Bukola Adisa speaks to workingmums.co.uk about her organisation, Career Masterclass, which aims to pass on her and other professionals’ knowledge about career progression to others, particularly black and ethnic minority women.
In 2015 Bukola Adisa had just started her first major role at the Royal Bank of Scotland as Global Head of Financial Crime Assurance where she was leading a global team of 52 people across three regions. She had worked hard and faced challenges, but felt that the new role was a validation of all her efforts. It was not long, however, before she noticed that she was the most senior black woman in the bank, and she was not even a managing director at the time, and that she was often the only black person in the room in the meetings she was in.
“There are so few black people in more senior roles in financial services that you end up being de facto mentors. You see a string of very intelligent young professionals in the banking sector who are not progressing; and you see people in your community who are educated and talented who are taking non-skilled roles,” she says.
Never one to sit back and contemplate problems without doing something about them, she set to work, thinking of how she could improve things. “I didn’t want to be the only one. In my view this showed that society had failed,” she says. After reading The Confidence Code: The Science and Art of Self-Assurance – What Women Should Know by Katty Kay and Claire Shipman – a book that “changed her life” – she spoke to a friend about how she could pass on some of things she has learnt, particularly to black and ethnic minority women. Within a month she had set up and funded her first masterclass in Canary Wharf. Many of the 36 women who attended were black or Asian and the feedback was very encouraging. “It was a lightbulb moment,” says Bukola. “Our mission had been born.”
Over the next months the organisation, Career Masterclass, grew and provided regular masterclasses, webinars and worksheets on everything from how to negotiate better to how to build your professional network. Due to demand – as a result of women telling their partners about the classes – it opened up to men. Then leading companies started to hire their services.
In 2017, when she was Head of Europe Regulatory Compliance Monitoring and Testing at HSBC, Bukola started running annual career development conferences, called STRETCH conferences. “I was dissatisfied with the conferences I was attending,” she says. “There were very few black people in the room or on panels.” The first conference was planned for 90 people, but 120 attended and it was trending on Twitter for 24 hours. By 2018, the year Bukola was appointed a managing director at Barclays, that had doubled to 250 people and the conference had secured sponsorship. The most recent conference attracted 1,200 people and multiple sponsors.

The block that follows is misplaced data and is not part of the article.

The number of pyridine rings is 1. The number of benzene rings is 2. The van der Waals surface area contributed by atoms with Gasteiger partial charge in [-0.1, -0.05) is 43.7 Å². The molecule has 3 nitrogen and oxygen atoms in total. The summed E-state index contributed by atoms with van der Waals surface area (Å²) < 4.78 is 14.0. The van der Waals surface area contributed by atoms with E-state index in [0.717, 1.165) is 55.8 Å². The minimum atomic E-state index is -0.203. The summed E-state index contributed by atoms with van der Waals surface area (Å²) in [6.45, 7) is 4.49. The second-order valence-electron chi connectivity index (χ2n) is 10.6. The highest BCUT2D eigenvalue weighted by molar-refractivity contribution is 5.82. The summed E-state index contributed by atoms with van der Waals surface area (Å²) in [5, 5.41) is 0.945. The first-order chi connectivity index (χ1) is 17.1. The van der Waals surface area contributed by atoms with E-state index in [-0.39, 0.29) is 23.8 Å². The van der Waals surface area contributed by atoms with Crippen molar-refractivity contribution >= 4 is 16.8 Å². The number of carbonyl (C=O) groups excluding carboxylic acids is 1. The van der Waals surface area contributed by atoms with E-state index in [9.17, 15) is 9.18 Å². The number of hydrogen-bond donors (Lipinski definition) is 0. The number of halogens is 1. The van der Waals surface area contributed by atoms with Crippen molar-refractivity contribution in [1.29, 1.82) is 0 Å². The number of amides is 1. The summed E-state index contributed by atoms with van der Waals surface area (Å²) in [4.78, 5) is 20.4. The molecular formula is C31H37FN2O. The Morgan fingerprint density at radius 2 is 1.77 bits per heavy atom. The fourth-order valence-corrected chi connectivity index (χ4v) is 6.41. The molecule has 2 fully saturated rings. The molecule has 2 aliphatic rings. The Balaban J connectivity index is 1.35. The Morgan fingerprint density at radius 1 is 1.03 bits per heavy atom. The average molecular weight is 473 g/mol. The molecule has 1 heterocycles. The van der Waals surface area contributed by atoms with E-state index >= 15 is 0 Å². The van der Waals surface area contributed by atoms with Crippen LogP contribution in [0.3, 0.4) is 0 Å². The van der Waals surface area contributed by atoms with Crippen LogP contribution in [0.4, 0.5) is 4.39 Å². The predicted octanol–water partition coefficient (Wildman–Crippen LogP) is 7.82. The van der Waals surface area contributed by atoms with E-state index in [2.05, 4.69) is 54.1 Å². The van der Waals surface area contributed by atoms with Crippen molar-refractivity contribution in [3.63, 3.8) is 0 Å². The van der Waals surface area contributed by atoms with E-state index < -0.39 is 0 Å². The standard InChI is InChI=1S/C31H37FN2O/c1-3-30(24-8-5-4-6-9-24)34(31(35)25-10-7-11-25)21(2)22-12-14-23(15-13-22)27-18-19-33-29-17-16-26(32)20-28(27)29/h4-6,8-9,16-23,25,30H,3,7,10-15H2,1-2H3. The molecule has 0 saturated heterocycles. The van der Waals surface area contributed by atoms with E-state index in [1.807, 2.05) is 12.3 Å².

In 2019, Bukola decided that to scale further it needed to go digital. “We were getting interest from Kenya, Nigeria and Canada as well as other countries via Facebook,” says Bukola. She put the masterclasses online for people to buy. They were delivered by senior professionals rather than corporate trainers and the feedback has been very good.
In 2020, when the pandemic struck and as the Black Lives Matter [BLM] movement was building, interest in Career Masterclass increased and Bukola decided to quit her job at Barclays and commit full time to the organisation in addition to her portfolio of advisory roles. She has been crowdfunding to build the next iteration of the organisation which focuses on mentor matching [by location, industry, years of experience and expertise, for instance] and building networks. The masterclasses, which cover all industries, are now held solely online, but membership of these includes access to live events, such as the STRETCH conferences [which will go hybrid] as well as Q & A sessions with senior leaders, accelerator programmes and many other benefits.
“For a long time I did Career Masterclass on a voluntary basis and worked with volunteers who believed in our mission,” says Bukola, who now has a team of 10 people with several outside the UK in places such as Zimbabwe, the US and Nigeria working on a remote basis. “I did not set out to build a business,” she states. “I want to make a difference to people, to give everyone a fighting chance. This sense of mission is still what motivates me.”
She adds that one of the most popular aspects of the masterclasses and conferences is hearing about people’s success stories. “It makes people feel that if others can do it so can they. There is an authenticity in listening to the stories and a practicality. These are real people’s stories,” says Bukola.
Covid has, she says, made people more aware of the need to form communities, whether online or off, and BLM has brought a much greater awareness among many employers of the need for action to open the top of organisations up to a wider range of people. Although there has been some backlash against moves towards greater diversity, Bukola is optimistic. “My heart is gladdened by the amount of positive change and the richer, fuller conversations we are having,” she says. “That is not to say that ignorance does not still exist, but there is an appetite for change.”